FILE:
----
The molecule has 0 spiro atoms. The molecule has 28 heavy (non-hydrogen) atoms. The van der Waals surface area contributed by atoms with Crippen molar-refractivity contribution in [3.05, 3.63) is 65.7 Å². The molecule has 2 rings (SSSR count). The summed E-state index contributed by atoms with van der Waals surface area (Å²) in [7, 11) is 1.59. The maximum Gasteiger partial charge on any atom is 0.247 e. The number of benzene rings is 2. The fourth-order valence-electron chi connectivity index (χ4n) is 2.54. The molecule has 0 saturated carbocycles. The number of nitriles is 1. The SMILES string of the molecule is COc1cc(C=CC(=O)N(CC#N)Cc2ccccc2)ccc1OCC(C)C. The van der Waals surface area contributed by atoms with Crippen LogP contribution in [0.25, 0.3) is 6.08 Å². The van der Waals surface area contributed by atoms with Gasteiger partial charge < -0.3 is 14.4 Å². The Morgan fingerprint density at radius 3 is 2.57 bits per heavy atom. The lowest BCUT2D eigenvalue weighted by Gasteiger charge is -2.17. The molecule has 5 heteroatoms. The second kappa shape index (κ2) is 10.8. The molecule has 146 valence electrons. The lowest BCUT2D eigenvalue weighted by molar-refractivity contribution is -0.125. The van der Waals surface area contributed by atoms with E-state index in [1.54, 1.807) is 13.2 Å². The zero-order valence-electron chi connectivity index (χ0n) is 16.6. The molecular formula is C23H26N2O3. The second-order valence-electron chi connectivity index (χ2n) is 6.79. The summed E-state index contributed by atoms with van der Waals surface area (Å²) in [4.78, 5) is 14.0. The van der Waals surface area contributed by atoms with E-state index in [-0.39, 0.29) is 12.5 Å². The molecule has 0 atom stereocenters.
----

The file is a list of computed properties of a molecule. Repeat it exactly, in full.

The molecule has 0 spiro atoms. The molecule has 28 heavy (non-hydrogen) atoms. The van der Waals surface area contributed by atoms with Crippen molar-refractivity contribution in [3.05, 3.63) is 65.7 Å². The molecule has 2 rings (SSSR count). The summed E-state index contributed by atoms with van der Waals surface area (Å²) in [7, 11) is 1.59. The maximum Gasteiger partial charge on any atom is 0.247 e. The number of benzene rings is 2. The fourth-order valence-electron chi connectivity index (χ4n) is 2.54. The molecule has 0 saturated carbocycles. The number of nitriles is 1. The SMILES string of the molecule is COc1cc(C=CC(=O)N(CC#N)Cc2ccccc2)ccc1OCC(C)C. The van der Waals surface area contributed by atoms with Crippen LogP contribution in [0.25, 0.3) is 6.08 Å². The van der Waals surface area contributed by atoms with Gasteiger partial charge < -0.3 is 14.4 Å². The Morgan fingerprint density at radius 3 is 2.57 bits per heavy atom. The lowest BCUT2D eigenvalue weighted by Gasteiger charge is -2.17. The molecule has 5 heteroatoms. The second kappa shape index (κ2) is 10.8. The molecule has 146 valence electrons. The lowest BCUT2D eigenvalue weighted by molar-refractivity contribution is -0.125. The van der Waals surface area contributed by atoms with E-state index in [1.54, 1.807) is 13.2 Å². The zero-order valence-electron chi connectivity index (χ0n) is 16.6. The molecular formula is C23H26N2O3. The second-order valence-electron chi connectivity index (χ2n) is 6.79. The summed E-state index contributed by atoms with van der Waals surface area (Å²) in [4.78, 5) is 14.0. The van der Waals surface area contributed by atoms with E-state index in [-0.39, 0.29) is 12.5 Å². The molecule has 0 atom stereocenters.